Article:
Point of sale

However, sometimes even a major data center can fail completely, such as in a fire. However the on-premises installations may not have the most up-to-date inventory and membership information. For such contingency, a more innovative though highly complex approach for the developer is to have a trimmed down version of the POS system installed on the cashier computer at the outlet. On a daily basis the latest inventory and membership information from the remote server is automatically updated into the local database.


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Thus should the remote server fail, the cashier can switch over to the local sale window without disrupting sales. When the remote server is restored and the cashier switches over to the cloud system, the locally processed sale records are then automatically submitted to the remote system, thus maintaining the integrity of the remote database. Although cloud-based POS systems save the end-user startup cost and technical challenges in maintaining an otherwise on-premises installation, there is a risk that should the cloud-based vendor close down it may result in more immediate termination of services for the end-user compared to the case of a traditional full on-premises POS system where it can still run without the vendor.

Another consideration is that a cloud-based POS system actually exposes business data to service providers - the hosting service company and the POS vendor which have access to both the application and database. The importance of securing critical business information such as supplier names, top selling items, customer relationship processes cannot be underestimated given that sometimes the few key success factors or trade secrets of a business are actually accessible through the POS system.

This security and privacy concern is an ongoing issue in cloud computing. The retail industry is one of the predominant users of POS terminals.

It can also include a conveyor belt , weight scale, integrated credit card processing system, a signature capture device and a customer pin pad device. While the system may include a keyboard and mouse, more and more POS monitors use touch-screen technology for ease of use, and a computer is built into the monitor chassis for what is referred to as an all-in-one unit. All-in-one POS units liberate counter space for the retailer. The POS system software can typically handle a myriad of customer based functions such as sales, returns, exchanges, layaways, gift cards , gift registries, customer loyalty programs, promotions, discounts and much more.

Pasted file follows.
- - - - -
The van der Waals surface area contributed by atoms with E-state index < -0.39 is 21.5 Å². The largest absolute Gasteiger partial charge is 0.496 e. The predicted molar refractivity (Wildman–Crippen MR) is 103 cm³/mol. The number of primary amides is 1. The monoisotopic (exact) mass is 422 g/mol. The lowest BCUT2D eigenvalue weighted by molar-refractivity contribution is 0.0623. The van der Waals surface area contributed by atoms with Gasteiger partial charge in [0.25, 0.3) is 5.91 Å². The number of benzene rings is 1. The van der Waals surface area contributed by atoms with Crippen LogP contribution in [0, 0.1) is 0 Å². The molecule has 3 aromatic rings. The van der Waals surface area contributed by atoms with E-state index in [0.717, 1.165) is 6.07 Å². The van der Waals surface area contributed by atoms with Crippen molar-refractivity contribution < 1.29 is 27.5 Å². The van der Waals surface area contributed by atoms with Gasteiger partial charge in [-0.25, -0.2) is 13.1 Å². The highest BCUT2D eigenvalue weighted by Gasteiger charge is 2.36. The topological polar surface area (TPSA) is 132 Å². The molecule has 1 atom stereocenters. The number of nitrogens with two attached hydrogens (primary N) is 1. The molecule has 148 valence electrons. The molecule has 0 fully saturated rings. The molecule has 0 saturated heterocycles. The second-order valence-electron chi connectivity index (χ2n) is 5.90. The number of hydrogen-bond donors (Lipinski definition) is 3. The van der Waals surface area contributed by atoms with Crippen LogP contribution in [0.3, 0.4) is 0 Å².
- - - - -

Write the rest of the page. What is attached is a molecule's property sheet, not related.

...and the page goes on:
POS software can also allow for functions such as pre-planned promotional sales, manufacturer coupon validation, foreign currency handling and multiple payment types. The POS unit handles the sales to the consumer but it is only one part of the entire POS system used in a retail business. Customer information may be stored for receivables management, marketing purposes and specific buying analysis. Many retail POS systems include an accounting interface that "feeds" sales and cost of goods information to independent accounting applications. A multiple point of sale system used by big retailers like supermarkets and department stores has a far more demanding database and software architecture than that of a single station seen in small retail outlets.

A supermarket with high traffic cannot afford a systemic failure, hence each point of sale station should not only be very robust both in terms of software, database and hardware specifications but also designed in such a way as to prevent causing a systemic failure - such as may happen through the use of a single central database for operations.

At the same time updating between multiple stations and the back end administrative computer should be capable of being efficiently performed, so that on one hand either at the start of the day or at any time each station will have the latest inventory to process all items for sale, while on the other hand at the end of the day the back end administrative computer can be updated in terms of all sale records. This gets even more complicated when there is a membership system requiring real-time two-way updating of membership points between sale stations and the back end administrative computer.

Retail operations such as hardware stores lumber yards , electronic stores and so-called multifaceted superstores need specialized additional features compared to other stores. POS software in these cases handles special orders, purchase orders, repair orders, service and rental programs as well as typical point of sale functions.

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Wireless devices, battery powered devices, all-in-one units, and Internet-ready machines are typical in this industry. Recently new applications have been introduced, enabling POS transactions to be conducted using mobile phones and tablets. According to a recent study, mobile POS mPOS terminals are expected to replace the contemporary payment techniques because of various features including mobility, upfront low cost investment and better user experience. In the mids, the blind community in the United States engaged in structured negotiations to ensure that retail point of sale devices had tactile keypads.

Without keys that can be felt, a blind person cannot independently enter her or his PIN. In the mids retailers began using "flat screen" or "signature capture" devices that eliminated tactile keypads. Blind people were forced to share their confidential PIN with store clerks in order to use their debit and other PIN-based cards. The blind community reached agreement with Walmart, Target, CVS and eight other retailers that required real keys so blind people could use the devices.

Early stores typically kept merchandise behind a counter. Staff would fetch items for customers to prevent the opportunity for theft and sales would be made at the same counter. Self-service grocery stores such as Piggly Wiggly , beginning in , allowed customers to fetch their own items and pass the point of sale on the way to the exit.